(NaturalNews) Oxygen is the single most important nutrient for our survival and wellbeing. While a healthy human being can go for weeks or even months without food, or last several days without water, cut off his or her air supply, and the person is unlikely to make it past a few minutes, if not seconds. It is then sometimes a wonder why more attention is not given to clean air as an important element for optimal health. Clean air indeed plays a great part in promoting good health and longevity, as revealed by a recent study conducted at Brigham Young University and Harvard School of Public Health. It had found that the lower the levels of particulate air pollution, the better life expectancy becomes.
Details of Study
The study, published in the New England Journal of Medicine, had looked at changes in air pollution from about 1980 to about 2000 as well as the life expectancies of residents in 51 United States cities during that period. Other influencing factors, such as income changes, education levels, migration, smoking trends and population demographics were accounted for using advanced statistical models.
"Life expectancy is the single most comprehensive summary of how people's longevity is affected by factors like air pollution that cause early death. We were able to use routine mortality statistics to track longevity in all cities over a long period of time and analyze how it has been influenced by changes in air pollution," said Majid Ezzati, an associate professor of international health at Harvard School of Public Health, who was a member of the study team.
Findings of Study
According to environmental epidemiologist Joel Schwartz from the Harvard School of Public Health, who was not part of the study team, it is a well-known fact that particulate air pollution has an adverse impact on life expectancy. But he said that decision makers in the government would really want to know "[i]f I spend the money to reduce pollution, what really happens?"
That is where this study helps a great deal. It not only showed a positive correlation between clean air and longer life, it managed to provide a quantifiable estimation of the association, too. Its findings revealed that the average life expectancy across the 51 cities rose by 2.72 years over the two-decade period of the study, and about 5 months of this increase, or about 15%, can be attributed to decreased air pollution.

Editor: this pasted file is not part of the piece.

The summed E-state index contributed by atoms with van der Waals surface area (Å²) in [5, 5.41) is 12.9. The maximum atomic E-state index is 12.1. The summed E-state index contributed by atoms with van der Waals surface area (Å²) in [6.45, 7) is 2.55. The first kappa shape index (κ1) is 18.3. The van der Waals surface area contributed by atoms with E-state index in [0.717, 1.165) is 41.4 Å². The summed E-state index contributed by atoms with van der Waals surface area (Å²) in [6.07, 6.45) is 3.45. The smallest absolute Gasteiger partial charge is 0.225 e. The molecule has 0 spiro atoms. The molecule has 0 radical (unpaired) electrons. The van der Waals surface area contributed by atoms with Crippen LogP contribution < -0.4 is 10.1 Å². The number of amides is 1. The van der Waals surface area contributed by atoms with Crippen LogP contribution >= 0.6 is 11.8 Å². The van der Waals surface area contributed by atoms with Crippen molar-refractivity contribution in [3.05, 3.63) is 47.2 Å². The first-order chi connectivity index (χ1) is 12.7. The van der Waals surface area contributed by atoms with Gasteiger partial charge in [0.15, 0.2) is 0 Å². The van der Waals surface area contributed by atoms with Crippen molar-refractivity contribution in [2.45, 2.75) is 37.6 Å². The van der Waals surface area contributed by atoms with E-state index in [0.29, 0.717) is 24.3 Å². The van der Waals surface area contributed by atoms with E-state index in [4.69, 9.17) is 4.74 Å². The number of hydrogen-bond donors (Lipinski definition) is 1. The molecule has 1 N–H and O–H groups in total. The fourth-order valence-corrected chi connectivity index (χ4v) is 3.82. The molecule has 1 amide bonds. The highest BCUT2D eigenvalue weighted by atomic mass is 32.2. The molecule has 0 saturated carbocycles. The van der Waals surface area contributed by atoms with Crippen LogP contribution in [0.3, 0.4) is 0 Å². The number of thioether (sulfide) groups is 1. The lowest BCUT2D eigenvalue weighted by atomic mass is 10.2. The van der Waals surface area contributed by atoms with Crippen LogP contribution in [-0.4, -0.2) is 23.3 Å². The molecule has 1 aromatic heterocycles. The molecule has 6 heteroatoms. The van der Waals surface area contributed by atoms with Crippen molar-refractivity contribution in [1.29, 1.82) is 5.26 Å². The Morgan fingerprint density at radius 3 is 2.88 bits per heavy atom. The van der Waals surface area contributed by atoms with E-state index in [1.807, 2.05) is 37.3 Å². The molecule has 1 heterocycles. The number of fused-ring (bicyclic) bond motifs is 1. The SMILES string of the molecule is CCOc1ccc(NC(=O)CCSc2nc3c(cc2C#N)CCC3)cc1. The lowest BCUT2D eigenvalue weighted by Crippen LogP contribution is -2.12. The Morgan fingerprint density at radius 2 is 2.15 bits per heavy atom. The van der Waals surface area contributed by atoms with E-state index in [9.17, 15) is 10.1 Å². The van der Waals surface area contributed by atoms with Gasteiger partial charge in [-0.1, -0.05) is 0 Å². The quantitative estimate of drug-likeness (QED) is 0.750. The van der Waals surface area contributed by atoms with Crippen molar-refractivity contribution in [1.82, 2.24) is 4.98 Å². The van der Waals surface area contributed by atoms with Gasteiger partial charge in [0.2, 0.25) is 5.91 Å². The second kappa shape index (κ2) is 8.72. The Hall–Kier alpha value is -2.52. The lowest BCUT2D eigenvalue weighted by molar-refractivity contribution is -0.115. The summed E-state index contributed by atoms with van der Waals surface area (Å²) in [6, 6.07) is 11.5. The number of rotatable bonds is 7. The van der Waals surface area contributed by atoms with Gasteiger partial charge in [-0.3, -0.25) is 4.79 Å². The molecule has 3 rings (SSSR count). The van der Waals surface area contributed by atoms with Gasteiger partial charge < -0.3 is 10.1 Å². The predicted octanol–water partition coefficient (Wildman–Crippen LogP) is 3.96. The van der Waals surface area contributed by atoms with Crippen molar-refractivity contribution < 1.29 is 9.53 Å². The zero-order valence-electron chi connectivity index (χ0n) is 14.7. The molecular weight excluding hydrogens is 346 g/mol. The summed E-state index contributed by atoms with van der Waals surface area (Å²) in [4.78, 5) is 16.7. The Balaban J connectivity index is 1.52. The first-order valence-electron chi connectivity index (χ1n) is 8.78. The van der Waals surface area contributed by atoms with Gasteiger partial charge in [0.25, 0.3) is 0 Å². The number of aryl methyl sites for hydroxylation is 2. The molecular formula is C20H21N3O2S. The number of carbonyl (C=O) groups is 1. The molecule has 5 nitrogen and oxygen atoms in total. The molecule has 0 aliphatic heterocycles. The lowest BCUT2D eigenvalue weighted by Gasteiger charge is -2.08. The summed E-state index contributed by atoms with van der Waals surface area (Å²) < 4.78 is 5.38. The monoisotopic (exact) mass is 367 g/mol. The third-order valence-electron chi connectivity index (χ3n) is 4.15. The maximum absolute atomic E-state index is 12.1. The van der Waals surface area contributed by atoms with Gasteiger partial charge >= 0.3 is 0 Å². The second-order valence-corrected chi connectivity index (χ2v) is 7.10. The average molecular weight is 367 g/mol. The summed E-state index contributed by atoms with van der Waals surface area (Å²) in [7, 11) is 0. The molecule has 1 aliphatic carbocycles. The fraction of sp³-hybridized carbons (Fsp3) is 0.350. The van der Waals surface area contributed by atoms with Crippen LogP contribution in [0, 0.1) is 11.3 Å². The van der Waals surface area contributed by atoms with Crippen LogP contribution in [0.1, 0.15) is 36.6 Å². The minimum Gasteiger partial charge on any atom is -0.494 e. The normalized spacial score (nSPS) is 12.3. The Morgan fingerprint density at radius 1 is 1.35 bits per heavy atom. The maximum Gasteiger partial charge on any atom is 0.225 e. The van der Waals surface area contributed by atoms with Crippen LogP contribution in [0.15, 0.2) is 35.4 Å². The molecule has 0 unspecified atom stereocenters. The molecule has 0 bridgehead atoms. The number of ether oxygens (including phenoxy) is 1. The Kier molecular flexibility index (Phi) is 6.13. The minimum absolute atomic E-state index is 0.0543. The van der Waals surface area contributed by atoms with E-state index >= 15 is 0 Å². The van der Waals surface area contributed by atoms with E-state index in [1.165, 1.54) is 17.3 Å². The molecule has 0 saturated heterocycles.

Further, in cities which had started out being the most polluted, for example Buffalo and Pittsburgh, the average improvement to life expectancy stretched up to about 10 months. But there was good news for the "cleaner" cities too - even these cities experienced life expectancy gains with further reduction in air pollution.
Delving deeper into more technical details, the study's findings had revealed that every reduction of 10 micrograms per cubic meter of particulate pollution affected a resultant average increase in life expectancy of over 7 months. This is roughly consistent with what previous smaller studies had found.
The particulates mentioned here are called fine particulates, as their diameter is less than 2.5 microns. Their minute size allows them to get into the small air passages of the lungs, and these tiny particles have been shown many times to negatively affect cardiovascular and pulmonary health. For example, a very recently published German study had found that people who lived near traffic had an elevated risk of developing atherosclerosis (hardening of the arteries), which in turn increases the risk of heart disease (read more about that study at http://www.naturalnews.com/025533.html).
These small particulates are typically produced by cigarettes, engines, coal power plants, as well as other urban activities. Bigger particulates have a more significant impact on visibility, but cause less health problems because the body is able to filter them out.
"Such a significant increase in life expectancy attributable to reducing air pollution is remarkable. We find that we're getting a substantial return on our investments in improving our air quality. Not only are we getting cleaner air that improves our environment, but it is improving our public health," said C Arden Pope III, an epidemiologist at Brigham Young University and the leader of the study.
"There is an important positive message here that the efforts to reduce particulate air pollution concentrations in the United States over the past 20 years have led to substantial and measurable improvements in life expectancy," said Douglas Dockery, chair of the Department of Environmental Health at Harvard School of Public Health, a member of the research team.
It is good news that efforts to improve air quality have paid tangible dividends. But, at the same time, Pope feels that more can be done. In the early 80s, the average concentration of fine particulates in the air was about 21 micrograms per cubic meter. This went down by a third, to about 14 micrograms per cubic meter, by 2000. "It's reasonable to expect that we could reduce it by that much again, but then we reach a point of substantially diminishing marginal returns," he added.
Let us hope for even fresher air in the days ahead.
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